India is ready to reduce its reliance on coal further if the developed countries agree to help it shift to cleaner energy sources with adequate finances and technology, a top negotiator has said as attempts intensified to find a long-term solution to climate change by phasing out carbon emissions.
Amid reports that it would be singled out over its plans to expand coal usage to meet its energy demands, India made it clear that development of solar and wind energy will remain its first commitment followed by hydro and nuclear power while the rest will be from coal.
"We have made it very clear that solar and wind are our first commitment. Hydro, nuclear - all of these non-carbon sources are what we will develop to the largest extent that we can. What cannot be met by these will be met by coal," India's key negotiator Ajay Mathur said at the UN climate conference.
At the same time, India also said it was ready to reduce its reliance on coal if the developed countries were ready to support a quicker transition of India's economy towards renewables with adequate finances and key technology.
On the backs of cheap energy
Hinting at developed nations, Mr.Mathur also made it clear that India also looks at an agreement in Paris which "enables" financial support from those nations who have developed on the "backs of cheap energy", to those who have to meet their energy demands with more expensive but low-carbon or zero-carbon energy.
Developing countries need money and technology to make the switch to clean energy sources like solar and wind power. They are also asking for money to adapt to climate change. The developed countries are willing to help but reluctant to make firm commitments.
The 12-day climate conference here will, for the first time in over 20 years of UN negotiations, aim to achieve a legally binding and universal agreement on climate, with the aim of keeping global warming below 2 degrees C over pre-industrial temperatures.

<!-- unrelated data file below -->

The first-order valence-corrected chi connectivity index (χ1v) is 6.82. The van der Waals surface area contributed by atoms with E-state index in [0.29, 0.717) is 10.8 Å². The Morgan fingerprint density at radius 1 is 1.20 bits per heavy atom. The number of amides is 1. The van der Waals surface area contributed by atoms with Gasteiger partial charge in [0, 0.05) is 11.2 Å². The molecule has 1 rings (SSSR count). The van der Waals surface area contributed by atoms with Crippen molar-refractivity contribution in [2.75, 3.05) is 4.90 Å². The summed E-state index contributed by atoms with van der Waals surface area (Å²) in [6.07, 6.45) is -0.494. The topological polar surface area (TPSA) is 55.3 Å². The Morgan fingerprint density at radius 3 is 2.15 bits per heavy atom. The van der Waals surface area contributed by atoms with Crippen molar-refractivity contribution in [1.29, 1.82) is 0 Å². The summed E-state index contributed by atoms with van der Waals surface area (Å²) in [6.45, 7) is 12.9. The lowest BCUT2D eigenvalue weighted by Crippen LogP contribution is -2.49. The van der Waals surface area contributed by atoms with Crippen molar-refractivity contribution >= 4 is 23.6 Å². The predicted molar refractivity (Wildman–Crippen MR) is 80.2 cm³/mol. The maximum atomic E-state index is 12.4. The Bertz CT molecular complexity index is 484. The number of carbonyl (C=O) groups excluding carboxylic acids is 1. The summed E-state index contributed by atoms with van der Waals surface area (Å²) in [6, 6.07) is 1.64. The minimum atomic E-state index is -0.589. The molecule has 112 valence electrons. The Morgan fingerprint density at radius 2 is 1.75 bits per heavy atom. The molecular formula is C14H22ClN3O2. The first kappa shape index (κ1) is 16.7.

Mr.Mathur on Wednesday said that India was looking at enhancing renewable energy capacity by over seven times. He had said that this enhancement of renewable is "not" getting as much attention as the fact that the balance will be met by coal electricity.
Coal will increase by two to two-and-half times and this is getting far more attention than the fact that it would also mean a seven times increase of renewables.
"We are looking at something in 200 GW of solar and wind energy by 2030," he had said. Mr. Mathur said that developing affordable balancing power in the next 10 years is of huge importance if solar and wind energy has to take off in very large percentage.
"There is one more challenge, that is as we put in more and more solar and wind into the grid, what happens when the sun stops shining and winds stop blowing.
"So we need balancing power which can come on instantly and which is affordable. This is a technology issue. So developing affordable balancing power in the next 10 years is of huge importance if solar and wind has to take off in very large percentage," he said.
Mr.Mathur, who is also the DG of Bureau of Energy Efficiency, said that India was looking at a "just and sustainable agreement" and would also like to see countries looking at their INDCs periodically.
"We would like countries as they put their INDCs to look at them periodically. The global stock process is something we like, so that the countries can see where the world is going because of their action.
"As a result of these global stock take, for which the ownership should be with the countries, nations should then look at their next set up of INDCs to be more challenging and ambitious than what they have put up now. We are looking at progression principle and no backcycling principle that each one of us delivers more in each subsequent cycle of commitments that we take," he said.
Environment Minister Prakash Javadekar said that India will be flexible and a facilitator in finding a solution instead of being a part of the climate change problem.
He also said that the developed world must take up a fair share of their responsibility and allow a fair share of atmospheric space (carbon space) to the developing world for ensuring equality in development.
"India is looking positively to the final outcome from Paris and India will be flexible and show the world that though India is not part of the problem, still is facilitator for the solution," Mr.Javadekar, who returned from France after attending the official opening of the climate change talks, told PTI in Delhi.
The rich-poor divide dominated climate talks on Wednesday with BASIC countries, including India, asking developed nations to define a clear roadmap for providing USD 100 billion by 2020 to tackle climate change and green groups calling for high emitters to be held accountable.